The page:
CLEVELAND, Tenn. -- Bradley County commissioners were asked Tuesday to show support for state legislation that would, if passed in Nashville, give local governments the option of elected school superintendents.
For now, all superintendents in Tennessee are appointed by school boards.
But local commissioners were almost evenly divided, with seven voting to tell state legislators they support the bill, six voting no and two absent. It takes eight votes for the Bradley County Commission to approve a resolution.
"All this does is bring it to a local level," said Commissioner Jeff Yarber, urging support.
Yarber said while Bradley County has had great success with its school superintendents, that might not be the case elsewhere. Supporting the state bill, he said, is not a criticism of Bradley's current school superintendent.
The bill, now pending in a legislative committee in Nashville, would allow locally elected superintendents if the local government approved and then voters approved it in a referendum, Yarber said.
Both the city and county school boards here are on record opposing elected superintendents.
Commissioner Robert Rominger said, "I don't think we need to get politics into this."
Rominger said accountability for school superintendents is the responsibility of the elected school boards.
"This is a state legislative question," Commissioner Bill Winters said. "This starts to chip away at what has been very good."
On another issue, the Bradley County Commission did agree on a message to state legislators. Members were unanimous Tuesday in support of pending state legislation to delay the Tennessee Voter Confidence Act.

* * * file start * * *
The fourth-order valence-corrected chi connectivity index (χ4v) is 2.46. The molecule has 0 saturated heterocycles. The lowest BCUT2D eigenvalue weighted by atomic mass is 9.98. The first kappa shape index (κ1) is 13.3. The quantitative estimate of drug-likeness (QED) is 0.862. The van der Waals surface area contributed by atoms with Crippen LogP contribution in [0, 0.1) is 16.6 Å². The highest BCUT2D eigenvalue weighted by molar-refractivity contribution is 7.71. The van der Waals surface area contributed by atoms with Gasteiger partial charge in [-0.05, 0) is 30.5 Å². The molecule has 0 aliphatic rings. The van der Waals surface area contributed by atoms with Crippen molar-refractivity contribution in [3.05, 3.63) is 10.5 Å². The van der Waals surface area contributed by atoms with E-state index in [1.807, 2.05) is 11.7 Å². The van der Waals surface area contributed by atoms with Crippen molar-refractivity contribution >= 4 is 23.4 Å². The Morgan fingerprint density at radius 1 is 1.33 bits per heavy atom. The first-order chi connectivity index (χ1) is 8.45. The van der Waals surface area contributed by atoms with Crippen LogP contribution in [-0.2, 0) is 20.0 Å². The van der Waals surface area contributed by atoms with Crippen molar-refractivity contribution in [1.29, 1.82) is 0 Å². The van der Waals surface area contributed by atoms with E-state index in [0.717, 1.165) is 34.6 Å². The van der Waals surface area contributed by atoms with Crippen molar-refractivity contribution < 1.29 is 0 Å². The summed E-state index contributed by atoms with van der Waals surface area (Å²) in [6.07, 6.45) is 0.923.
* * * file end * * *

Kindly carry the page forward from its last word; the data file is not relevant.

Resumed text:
That act requires that "each county shall use a precinct-based optical scanner voting system." The Tennessee General Assembly delayed implementation in 2010 until 2012. New bills would delay implementation until the state can afford to fund the bill.
The commission's resolution notes Bradley County has made substantial investments in a computer voting system and has no history of voter fraud. But the switch would put another $60,000 on Bradley taxpayers by mandating the purchase of paper ballots, too, the local resolution says.
Contact Randall Higgins at email@example.com or 423-314-1029.
Randall Higgins covers news in Cleveland, Tenn., for the Times Free Press. He started work with the Chattanooga Times in 1977 and joined the staff of the Chattanooga Times Free Press when the Free Press and Times merged in 1999. Randall has covered Southeast Tennessee, Northwest Georgia and Alabama. He now covers Cleveland and Bradley County and the neighboring region. Randall is a Cleveland native. He has bachelor’s degree from Tennessee Technological University. His awards ...
related articles »
CLEVELAND, Tenn. — The Bradley County Commission has asked that the Bradley County Board of Education analyze the impact of ...
CLEVELAND, Tenn. -- The Bradley County Commission has asked the Cleveland City Council to reconsider a three-year proposal to eliminate ...
CLEVELAND, Tenn. — In separate meetings Monday, Bradley County commissioners and Cleveland City councilmen debated the merits of Chancery Court ...
CLEVELAND, Tenn. — Bradley County commissioners today came up short in an vote on endorsing state legislation that would allow ...